Whether developers are owed duties under the Defective Premises Act – a point long uncertain in the courts – has been clarified

A recent appeal court decision in the case of URS Corporation Ltd vs BDW Trading Ltd has shed some light on the vexed question of whether developers are owed duties under the Defective Premises Act 1972 (the DPA).

Sheena Sood low res

Developer BDW appointed engineering firm URS to provide structural design services in relation to two residential developments. Practical completion occurred between March 2007 and February 2008, and BDW then sold the individual apartments.

In 2019 BDW discovered that there were structural defects in the developments, but by this time it no longer owned or had a proprietary interest in them. Nevertheless, it considered it had liability to the occupiers under the DPA pursuant to the individual contracts of sale. BDW therefore incurred costs of investigating and carrying out remedial works.

In March 2020 BDW commenced proceedings against URS for the alleged negligent structural design, seeking to recover its losses.

The claim against URS ultimately gave rise to several issues, which were ultimately considered by the Court of Appeal.  

At a preliminary issue hearing, the High Court determined that, with some exceptions, the scope of URS’s duty of care extended to the alleged losses suffered by BDW, and that those losses were in principle recoverable.

The court also considered BDW’s cause of action accrued no later than the date of practical completion (so its claim against URS was not time-barred).

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The Court of Appeal then went on to find that:

  • The losses claimed were within the scope of URS’s duty of care, which protected BDW against the risk of economic loss caused by construction of a structure using a negligent design. Further, a builder that no longer had a proprietary interest in a development could claim its costs of going back to carry out repairs.
  • BDW’s claim in negligence was for economic loss. There was no requirement for there to be physical damage. Where there is no physical damage, its cause of action accrued at the latest at practical completion. By contrast, where there is physical damage, a cause of action accrues at the date of damage.

URS’s second and third appeals arose from a separate High Court decision in which that court granted BDW permission to amend its claim.  

Again, the Court of Appeal dismissed URS’s appeal, stating that:

  • It was clear from section 1(1)(a) of the DPA that URS was “a person taking on work for or in connection with the provision of a dwelling”, and the dwellings in this case were “provided to the order of” BDW (as the developer). URS had argued that duties were owed only to lay purchasers, not commercial organisations, but this was rejected as it was not what section 1(1) said and was impossible to police in practice. URS also argued that what was “provided” to BDW were not dwellings, but an entire development. The court found that this argument had been rejected in earlier case law. Consequently, BDW was owed the duty under section 1(1) of the DPA.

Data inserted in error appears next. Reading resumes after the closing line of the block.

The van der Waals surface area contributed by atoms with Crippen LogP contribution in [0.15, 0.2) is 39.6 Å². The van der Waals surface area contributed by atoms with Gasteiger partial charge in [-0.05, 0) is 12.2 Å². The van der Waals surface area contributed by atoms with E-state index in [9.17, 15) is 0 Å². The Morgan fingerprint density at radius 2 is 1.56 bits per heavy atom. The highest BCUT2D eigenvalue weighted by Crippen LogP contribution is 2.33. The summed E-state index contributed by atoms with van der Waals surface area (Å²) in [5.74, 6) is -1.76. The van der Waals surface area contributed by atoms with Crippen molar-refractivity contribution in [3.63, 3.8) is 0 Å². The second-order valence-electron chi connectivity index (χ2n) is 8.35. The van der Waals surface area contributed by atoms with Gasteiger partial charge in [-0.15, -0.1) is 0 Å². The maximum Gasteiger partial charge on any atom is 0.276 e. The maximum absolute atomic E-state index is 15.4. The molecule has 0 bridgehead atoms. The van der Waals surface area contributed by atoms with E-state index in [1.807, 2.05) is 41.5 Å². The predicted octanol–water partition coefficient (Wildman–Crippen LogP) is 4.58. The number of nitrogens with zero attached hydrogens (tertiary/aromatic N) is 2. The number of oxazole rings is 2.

• Section 135 the Building Safety Act 2022 (imposing a retrospective longer limitation period of 30 years for DPA claims) was intended to have retrospective effect, with no carve-out for ongoing proceedings. Therefore it applied here and there was no barrier to BDW’s DPA claim.
  • There was nothing in the wording of section 1(1) of the Civil Liability (Contribution) Act 1978 to suggest the making (or intimation) of a claim was a condition precedent to pursuing contribution from a third party. BDW’s right to seek contribution arose when the three elements in section 1(1) were established, irrespective of whether or not another entity (in this case the occupiers of the developments) intimated a claim against BDW.

This appeal started off dealing with issues of duties of care and limitation, and whether there is a requirement for physical damage in negligence claims. While those issues are important, the most interesting point arising from the Court of Appeal’s judgment concerns the Defective Premises Act.

URS had argued that duties were owed only to lay purchasers, not commercial organisations, but this was rejected as it was not what section 1(1) said and was impossible to police in practice

The comments indicating developers are owed the duty under section 1(1) of the DPA is significant. There had been a line of authority stretching back over 30 years indicating that developers could not claim against subcontractors or consultants under the DPA. That position appears to have now changed – at least in respect of residential properties (which is the gateway into the DPA duty). Whether restrictions continue to apply in respect of non-residential properties is an open question.  

Given the large number of ongoing building safety claims, this decision will be one closely scrutinised by construction professionals and lawyers. It is likely to result in new claims being made or existing claims being amended to plead in relation to the DPA.

Sheena Sood is a senior partner at Beale & Co Solicitors. She was assisted in the writing of this article by Michael O’Brien, a senior associate at the firm